London: Scientists have tweaked chicken DNA to create embryos that grow alligator-like snouts instead of beaks, a process they say has enabled them to rewind 65 million years of evolutionary history.
It`s claimed that the breakthrough could pave the way for altering DNA in the other direction and use the same process to create species better able to adapt to Earth`s climate.
It could also help eliminate birth defects in humans, the researchers at the Harvard University said.
A team, led by evolutionary biologist Arkhat Abzhanov, changed the DNA of chicken embryos in the early stage of their development which enabled them to give the creatures snouts which are thought to have been lost in the cretaceous period millions of years ago, the Daily Mail reported.
For their research, the team cut a hole in the shell of a chicken egg and dropped in a small gelatinous protein bead before watching the embryo develop.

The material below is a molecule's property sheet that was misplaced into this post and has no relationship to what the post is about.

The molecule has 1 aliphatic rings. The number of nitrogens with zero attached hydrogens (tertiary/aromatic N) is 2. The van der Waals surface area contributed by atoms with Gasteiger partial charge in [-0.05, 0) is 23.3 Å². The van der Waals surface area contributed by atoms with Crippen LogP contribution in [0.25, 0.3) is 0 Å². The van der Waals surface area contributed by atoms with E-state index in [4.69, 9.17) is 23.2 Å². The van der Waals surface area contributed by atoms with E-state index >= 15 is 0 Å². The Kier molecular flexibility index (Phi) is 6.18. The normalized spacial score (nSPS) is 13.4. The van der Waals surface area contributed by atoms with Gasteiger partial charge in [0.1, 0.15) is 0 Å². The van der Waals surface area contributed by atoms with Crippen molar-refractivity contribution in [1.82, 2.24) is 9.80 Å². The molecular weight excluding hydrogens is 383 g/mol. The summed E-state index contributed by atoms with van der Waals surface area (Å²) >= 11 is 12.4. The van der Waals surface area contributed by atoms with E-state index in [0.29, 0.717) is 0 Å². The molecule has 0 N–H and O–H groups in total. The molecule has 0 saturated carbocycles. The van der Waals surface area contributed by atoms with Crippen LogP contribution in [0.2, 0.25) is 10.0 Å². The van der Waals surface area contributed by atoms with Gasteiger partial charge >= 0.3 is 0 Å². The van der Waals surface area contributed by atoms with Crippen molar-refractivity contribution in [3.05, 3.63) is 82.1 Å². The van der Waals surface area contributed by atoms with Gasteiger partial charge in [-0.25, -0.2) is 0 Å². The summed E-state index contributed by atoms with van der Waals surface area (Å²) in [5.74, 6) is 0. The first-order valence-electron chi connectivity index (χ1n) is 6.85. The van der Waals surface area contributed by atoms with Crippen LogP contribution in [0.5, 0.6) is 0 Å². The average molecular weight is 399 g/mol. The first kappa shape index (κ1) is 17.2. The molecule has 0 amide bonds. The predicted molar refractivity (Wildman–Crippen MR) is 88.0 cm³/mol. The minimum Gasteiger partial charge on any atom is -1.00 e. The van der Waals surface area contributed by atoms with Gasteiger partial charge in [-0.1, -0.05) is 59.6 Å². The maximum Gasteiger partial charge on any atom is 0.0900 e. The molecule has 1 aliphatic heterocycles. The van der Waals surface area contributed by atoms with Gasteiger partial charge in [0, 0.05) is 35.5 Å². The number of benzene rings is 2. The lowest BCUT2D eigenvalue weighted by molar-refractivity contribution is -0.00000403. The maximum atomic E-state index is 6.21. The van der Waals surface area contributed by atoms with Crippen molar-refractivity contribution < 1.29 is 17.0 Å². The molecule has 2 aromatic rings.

The changes allowed separate molecules on the side of the face free to grow into snouts within 14 days.
Though ethical regulations prevent the eggs from bring hatched, Dr Abzhanov said he hopes to complete the work one day by turning chickens into Maniraptora -- small dinosaurs believed to have spawned 10,000 species of birds.
Chickens and other birds are thought to have descended from dinosaurs through a series of genetic changes.
Dr Abzhanov said they made the DNA changes by analyzing the "signalling molecules" which control the anatomical changes in birds and other animals.
Adding protein beads to the egg which stifle the development of certain molecules also prevented the birds from growing certain features, he said.
By altering the DNA of chickens to resemble alligator genes before the beak developed, the researchers were able to change the evolutionary path of chickens so that they grew snouts instead.
"It looks exactly like a snout looks in an alligator [at this stage]," Dr Abzhanov was quoted as saying.
Craig Albertson, a biologist from the University of Massachusetts, said: "Abzhanov`s `snouted` chicken provides a striking demonstration of just how easy it can be to provoke major evolutionary changes."
Jack Horner, a leading paleontologist at the University of Montana, is conducting similar work in an attempt to make a "chickenosaurus" with a tail and hands similar to those of a dinosaur.